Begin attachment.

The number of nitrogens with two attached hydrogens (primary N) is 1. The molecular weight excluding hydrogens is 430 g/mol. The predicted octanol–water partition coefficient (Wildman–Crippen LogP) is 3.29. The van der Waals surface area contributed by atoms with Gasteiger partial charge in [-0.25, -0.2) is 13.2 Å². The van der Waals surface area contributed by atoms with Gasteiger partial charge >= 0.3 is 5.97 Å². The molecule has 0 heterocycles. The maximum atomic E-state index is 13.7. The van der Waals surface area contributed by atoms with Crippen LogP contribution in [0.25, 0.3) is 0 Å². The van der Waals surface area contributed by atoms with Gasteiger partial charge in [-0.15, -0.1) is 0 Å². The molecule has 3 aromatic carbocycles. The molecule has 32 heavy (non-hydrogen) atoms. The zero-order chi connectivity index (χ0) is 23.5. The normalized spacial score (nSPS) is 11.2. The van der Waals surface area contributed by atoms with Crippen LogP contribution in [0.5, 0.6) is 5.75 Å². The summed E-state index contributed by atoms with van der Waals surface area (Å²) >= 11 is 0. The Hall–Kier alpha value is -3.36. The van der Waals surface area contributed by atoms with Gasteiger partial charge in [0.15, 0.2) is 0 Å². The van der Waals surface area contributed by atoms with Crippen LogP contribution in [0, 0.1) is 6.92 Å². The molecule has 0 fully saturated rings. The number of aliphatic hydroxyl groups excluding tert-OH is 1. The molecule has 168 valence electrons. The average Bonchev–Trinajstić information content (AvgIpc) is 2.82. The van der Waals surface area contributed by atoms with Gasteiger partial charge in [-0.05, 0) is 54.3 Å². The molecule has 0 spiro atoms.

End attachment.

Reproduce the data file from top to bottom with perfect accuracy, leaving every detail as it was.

The number of nitrogens with two attached hydrogens (primary N) is 1. The molecular weight excluding hydrogens is 430 g/mol. The predicted octanol–water partition coefficient (Wildman–Crippen LogP) is 3.29. The van der Waals surface area contributed by atoms with Gasteiger partial charge in [-0.25, -0.2) is 13.2 Å². The van der Waals surface area contributed by atoms with Gasteiger partial charge >= 0.3 is 5.97 Å². The molecule has 0 heterocycles. The maximum atomic E-state index is 13.7. The van der Waals surface area contributed by atoms with Crippen LogP contribution in [0.25, 0.3) is 0 Å². The van der Waals surface area contributed by atoms with Gasteiger partial charge in [-0.15, -0.1) is 0 Å². The molecule has 3 aromatic carbocycles. The molecule has 32 heavy (non-hydrogen) atoms. The zero-order chi connectivity index (χ0) is 23.5. The normalized spacial score (nSPS) is 11.2. The van der Waals surface area contributed by atoms with Crippen LogP contribution in [0.5, 0.6) is 5.75 Å². The summed E-state index contributed by atoms with van der Waals surface area (Å²) >= 11 is 0. The Hall–Kier alpha value is -3.36. The van der Waals surface area contributed by atoms with Gasteiger partial charge in [0.15, 0.2) is 0 Å². The van der Waals surface area contributed by atoms with Crippen LogP contribution in [0, 0.1) is 6.92 Å². The molecule has 0 fully saturated rings. The number of aliphatic hydroxyl groups excluding tert-OH is 1. The molecule has 168 valence electrons. The average Bonchev–Trinajstić information content (AvgIpc) is 2.82. The van der Waals surface area contributed by atoms with Gasteiger partial charge in [-0.05, 0) is 54.3 Å². The molecule has 0 spiro atoms.